IMG_0692
The edge of the roof had significant waterpooling, indicating that it was not sloped correctly or the drainage systems were failing.
IMG_0691
Another pattern of entry could have been a critical amount of standing water leaking through the base of these vents.
IMG_0689
Most of the roof had significant tearing along its seams, and there were signs that water had been standing throughout the roof -as indicated by these white stains.
  Follow-up, June 12, 2012: The following email was sent by the client's maintenance manager prompting a follow-up service call:
In speaking with the store, water seems to be entering the store when it rains. From the description the manager noted, it seems the curb flashing on one of the roof top units may require attention as the water is running along side the supply air duct work that protrudes through the roof. Our HVAC vendor was on-site in May to complete an inspection and had not noted there to be any obvious concerns at that time. However, they are not due back until mid-July or so. The area is to the right hand side of the check out area. One ceiling tile is obviously wet. It would be appreciated if you may confirm to have your roofing vendor out within the next day or so while the weather is favourable to make such a repair. Once complete, please do ensure to have any interior water damages as results (ie, water stained or missing ceiling tiles) addressed. Please do advise as to your roofer's anticipated arrival. For the time being the store has been putting a bucket in the area to catch the water whenever it rains. Regards,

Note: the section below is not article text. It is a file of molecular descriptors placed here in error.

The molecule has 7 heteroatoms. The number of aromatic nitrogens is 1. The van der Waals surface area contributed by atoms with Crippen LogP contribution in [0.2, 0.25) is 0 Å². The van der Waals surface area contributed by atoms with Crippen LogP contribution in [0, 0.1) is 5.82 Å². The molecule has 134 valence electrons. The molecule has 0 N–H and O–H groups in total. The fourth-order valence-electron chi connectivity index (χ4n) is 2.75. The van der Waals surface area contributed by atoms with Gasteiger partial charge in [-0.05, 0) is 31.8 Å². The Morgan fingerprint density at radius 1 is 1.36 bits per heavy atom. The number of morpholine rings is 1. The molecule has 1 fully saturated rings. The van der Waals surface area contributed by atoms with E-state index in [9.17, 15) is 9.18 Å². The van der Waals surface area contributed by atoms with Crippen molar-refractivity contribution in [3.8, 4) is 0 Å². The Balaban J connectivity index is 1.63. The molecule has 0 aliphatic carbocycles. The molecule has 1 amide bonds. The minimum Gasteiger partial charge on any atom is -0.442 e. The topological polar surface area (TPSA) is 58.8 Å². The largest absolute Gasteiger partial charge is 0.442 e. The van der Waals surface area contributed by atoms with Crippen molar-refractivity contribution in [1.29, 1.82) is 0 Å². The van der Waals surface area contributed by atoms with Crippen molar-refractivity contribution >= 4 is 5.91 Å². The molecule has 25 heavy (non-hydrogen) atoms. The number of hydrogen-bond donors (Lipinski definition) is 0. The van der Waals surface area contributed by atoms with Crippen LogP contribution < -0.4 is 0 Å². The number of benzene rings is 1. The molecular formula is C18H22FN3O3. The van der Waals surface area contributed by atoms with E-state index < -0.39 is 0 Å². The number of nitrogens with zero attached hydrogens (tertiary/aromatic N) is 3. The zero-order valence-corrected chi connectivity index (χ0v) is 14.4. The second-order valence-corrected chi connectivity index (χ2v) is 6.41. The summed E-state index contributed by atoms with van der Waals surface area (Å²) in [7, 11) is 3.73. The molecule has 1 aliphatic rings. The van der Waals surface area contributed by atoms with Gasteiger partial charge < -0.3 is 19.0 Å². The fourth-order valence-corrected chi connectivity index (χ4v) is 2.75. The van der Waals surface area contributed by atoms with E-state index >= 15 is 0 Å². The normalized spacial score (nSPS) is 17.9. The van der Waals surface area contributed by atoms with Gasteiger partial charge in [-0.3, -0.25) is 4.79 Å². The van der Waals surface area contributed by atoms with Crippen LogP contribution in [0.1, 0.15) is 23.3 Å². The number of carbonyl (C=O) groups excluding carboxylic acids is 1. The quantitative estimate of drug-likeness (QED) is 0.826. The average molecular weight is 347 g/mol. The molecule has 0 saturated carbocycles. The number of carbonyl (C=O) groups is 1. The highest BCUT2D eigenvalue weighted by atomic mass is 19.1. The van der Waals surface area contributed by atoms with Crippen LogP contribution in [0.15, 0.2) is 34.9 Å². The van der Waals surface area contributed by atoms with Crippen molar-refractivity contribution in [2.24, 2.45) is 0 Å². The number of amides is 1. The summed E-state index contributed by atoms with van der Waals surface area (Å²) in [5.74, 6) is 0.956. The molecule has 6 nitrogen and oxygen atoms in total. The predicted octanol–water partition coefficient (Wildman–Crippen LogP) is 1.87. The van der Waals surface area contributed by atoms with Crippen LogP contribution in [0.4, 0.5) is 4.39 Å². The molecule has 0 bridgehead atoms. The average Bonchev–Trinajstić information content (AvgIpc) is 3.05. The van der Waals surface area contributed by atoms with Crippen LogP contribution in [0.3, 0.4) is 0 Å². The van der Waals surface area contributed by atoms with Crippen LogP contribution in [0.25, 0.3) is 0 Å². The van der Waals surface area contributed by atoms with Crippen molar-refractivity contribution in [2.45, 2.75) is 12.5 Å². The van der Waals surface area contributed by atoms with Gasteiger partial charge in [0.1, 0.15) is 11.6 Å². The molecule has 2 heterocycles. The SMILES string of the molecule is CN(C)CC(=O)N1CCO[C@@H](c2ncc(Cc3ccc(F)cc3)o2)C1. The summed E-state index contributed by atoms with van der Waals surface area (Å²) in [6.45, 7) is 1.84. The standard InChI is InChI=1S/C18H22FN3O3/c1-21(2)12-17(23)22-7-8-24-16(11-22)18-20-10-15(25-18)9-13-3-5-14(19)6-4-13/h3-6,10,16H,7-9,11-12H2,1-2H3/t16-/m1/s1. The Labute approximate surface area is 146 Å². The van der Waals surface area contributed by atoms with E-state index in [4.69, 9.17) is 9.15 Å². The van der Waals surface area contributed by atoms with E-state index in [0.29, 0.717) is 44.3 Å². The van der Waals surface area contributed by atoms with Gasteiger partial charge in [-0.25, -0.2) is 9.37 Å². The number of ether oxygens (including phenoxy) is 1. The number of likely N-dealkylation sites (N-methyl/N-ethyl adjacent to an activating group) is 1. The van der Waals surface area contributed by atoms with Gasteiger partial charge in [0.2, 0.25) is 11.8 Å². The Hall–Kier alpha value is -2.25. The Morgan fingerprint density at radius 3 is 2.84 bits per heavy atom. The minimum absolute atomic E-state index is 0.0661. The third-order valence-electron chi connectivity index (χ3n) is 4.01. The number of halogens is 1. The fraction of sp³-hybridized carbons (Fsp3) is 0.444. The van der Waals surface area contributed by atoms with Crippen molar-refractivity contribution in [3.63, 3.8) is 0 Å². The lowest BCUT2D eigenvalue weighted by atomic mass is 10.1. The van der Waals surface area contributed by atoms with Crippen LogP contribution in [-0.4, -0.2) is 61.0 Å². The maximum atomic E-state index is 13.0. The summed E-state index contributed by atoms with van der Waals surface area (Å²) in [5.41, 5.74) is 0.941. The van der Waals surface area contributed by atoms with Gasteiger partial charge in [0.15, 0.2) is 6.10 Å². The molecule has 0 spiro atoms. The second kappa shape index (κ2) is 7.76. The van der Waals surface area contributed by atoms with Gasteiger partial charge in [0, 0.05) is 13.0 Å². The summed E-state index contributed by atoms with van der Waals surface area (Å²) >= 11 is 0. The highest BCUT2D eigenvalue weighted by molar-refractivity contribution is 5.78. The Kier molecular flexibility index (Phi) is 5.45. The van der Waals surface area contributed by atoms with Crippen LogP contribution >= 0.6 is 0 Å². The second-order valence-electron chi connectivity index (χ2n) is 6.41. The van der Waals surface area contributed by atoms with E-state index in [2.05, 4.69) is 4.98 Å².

Roof Report, June 13, 2012: We arrived on-site and inspected the damage from the inside. After gaining access to the roof, we identified the problem area as being an HVAC unit near the southwest corner. To determine exactly where the leak was coming from, we performed a leak test. We brought buckets of water up onto the roof and splashed it all around the HVAC unit. A total of 8 buckets of water were used in this test, but we did not manage to find the problem. It was determined that in order to accurately find the leak we would have to wait for the rain to come. The downspouts appear to be crushed near the bottom, and the northern most down spout seems to be half missing. The pooling of water by the downspouts has to do with the location; the parking lot asphalt where the spouts are is sloped in a way that the water pools by the eastern wall of the building.